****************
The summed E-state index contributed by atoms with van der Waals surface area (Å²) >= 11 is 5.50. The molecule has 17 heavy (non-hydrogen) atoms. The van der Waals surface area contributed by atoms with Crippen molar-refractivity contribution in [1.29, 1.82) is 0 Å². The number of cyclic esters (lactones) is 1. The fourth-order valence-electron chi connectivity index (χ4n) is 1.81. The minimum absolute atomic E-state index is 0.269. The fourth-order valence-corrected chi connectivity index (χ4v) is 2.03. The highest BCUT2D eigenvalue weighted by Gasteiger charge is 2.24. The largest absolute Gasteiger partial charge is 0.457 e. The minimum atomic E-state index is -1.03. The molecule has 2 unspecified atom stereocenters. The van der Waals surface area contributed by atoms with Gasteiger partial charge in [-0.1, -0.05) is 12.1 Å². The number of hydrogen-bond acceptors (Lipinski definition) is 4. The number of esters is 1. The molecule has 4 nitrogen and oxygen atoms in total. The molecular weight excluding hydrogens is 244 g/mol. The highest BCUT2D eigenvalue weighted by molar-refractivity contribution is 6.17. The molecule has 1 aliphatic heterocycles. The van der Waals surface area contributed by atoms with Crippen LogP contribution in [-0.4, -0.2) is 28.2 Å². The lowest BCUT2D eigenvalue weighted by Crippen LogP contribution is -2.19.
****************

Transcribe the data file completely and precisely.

The summed E-state index contributed by atoms with van der Waals surface area (Å²) >= 11 is 5.50. The molecule has 17 heavy (non-hydrogen) atoms. The van der Waals surface area contributed by atoms with Crippen molar-refractivity contribution in [1.29, 1.82) is 0 Å². The number of cyclic esters (lactones) is 1. The fourth-order valence-electron chi connectivity index (χ4n) is 1.81. The minimum absolute atomic E-state index is 0.269. The fourth-order valence-corrected chi connectivity index (χ4v) is 2.03. The highest BCUT2D eigenvalue weighted by Gasteiger charge is 2.24. The largest absolute Gasteiger partial charge is 0.457 e. The minimum atomic E-state index is -1.03. The molecule has 2 unspecified atom stereocenters. The van der Waals surface area contributed by atoms with Gasteiger partial charge in [-0.1, -0.05) is 12.1 Å². The number of hydrogen-bond acceptors (Lipinski definition) is 4. The number of esters is 1. The molecule has 4 nitrogen and oxygen atoms in total. The molecular weight excluding hydrogens is 244 g/mol. The highest BCUT2D eigenvalue weighted by molar-refractivity contribution is 6.17. The molecule has 1 aliphatic heterocycles. The van der Waals surface area contributed by atoms with Crippen LogP contribution in [-0.4, -0.2) is 28.2 Å². The lowest BCUT2D eigenvalue weighted by Crippen LogP contribution is -2.19.